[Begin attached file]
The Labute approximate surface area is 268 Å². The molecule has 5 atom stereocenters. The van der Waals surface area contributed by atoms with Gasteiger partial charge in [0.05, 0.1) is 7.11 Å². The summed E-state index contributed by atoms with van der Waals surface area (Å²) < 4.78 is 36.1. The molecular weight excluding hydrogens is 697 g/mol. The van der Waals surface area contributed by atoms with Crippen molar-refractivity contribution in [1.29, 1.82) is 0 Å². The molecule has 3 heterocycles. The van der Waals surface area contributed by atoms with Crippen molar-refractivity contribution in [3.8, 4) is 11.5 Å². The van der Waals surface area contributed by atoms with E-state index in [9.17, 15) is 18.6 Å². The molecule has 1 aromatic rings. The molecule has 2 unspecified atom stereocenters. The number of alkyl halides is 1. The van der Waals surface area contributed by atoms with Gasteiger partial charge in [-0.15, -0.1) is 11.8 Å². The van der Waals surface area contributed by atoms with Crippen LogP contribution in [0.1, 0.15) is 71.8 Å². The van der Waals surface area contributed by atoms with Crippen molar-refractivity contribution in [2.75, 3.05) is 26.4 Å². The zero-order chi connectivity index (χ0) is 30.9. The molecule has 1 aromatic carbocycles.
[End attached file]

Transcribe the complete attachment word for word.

The Labute approximate surface area is 268 Å². The molecule has 5 atom stereocenters. The van der Waals surface area contributed by atoms with Gasteiger partial charge in [0.05, 0.1) is 7.11 Å². The summed E-state index contributed by atoms with van der Waals surface area (Å²) < 4.78 is 36.1. The molecular weight excluding hydrogens is 697 g/mol. The van der Waals surface area contributed by atoms with Crippen molar-refractivity contribution in [1.29, 1.82) is 0 Å². The molecule has 3 heterocycles. The van der Waals surface area contributed by atoms with Crippen molar-refractivity contribution in [3.8, 4) is 11.5 Å². The van der Waals surface area contributed by atoms with E-state index in [9.17, 15) is 18.6 Å². The molecule has 1 aromatic rings. The molecule has 2 unspecified atom stereocenters. The number of alkyl halides is 1. The van der Waals surface area contributed by atoms with Gasteiger partial charge in [-0.15, -0.1) is 11.8 Å². The van der Waals surface area contributed by atoms with Crippen LogP contribution in [0.1, 0.15) is 71.8 Å². The van der Waals surface area contributed by atoms with Crippen molar-refractivity contribution in [2.75, 3.05) is 26.4 Å². The zero-order chi connectivity index (χ0) is 30.9. The molecule has 1 aromatic carbocycles.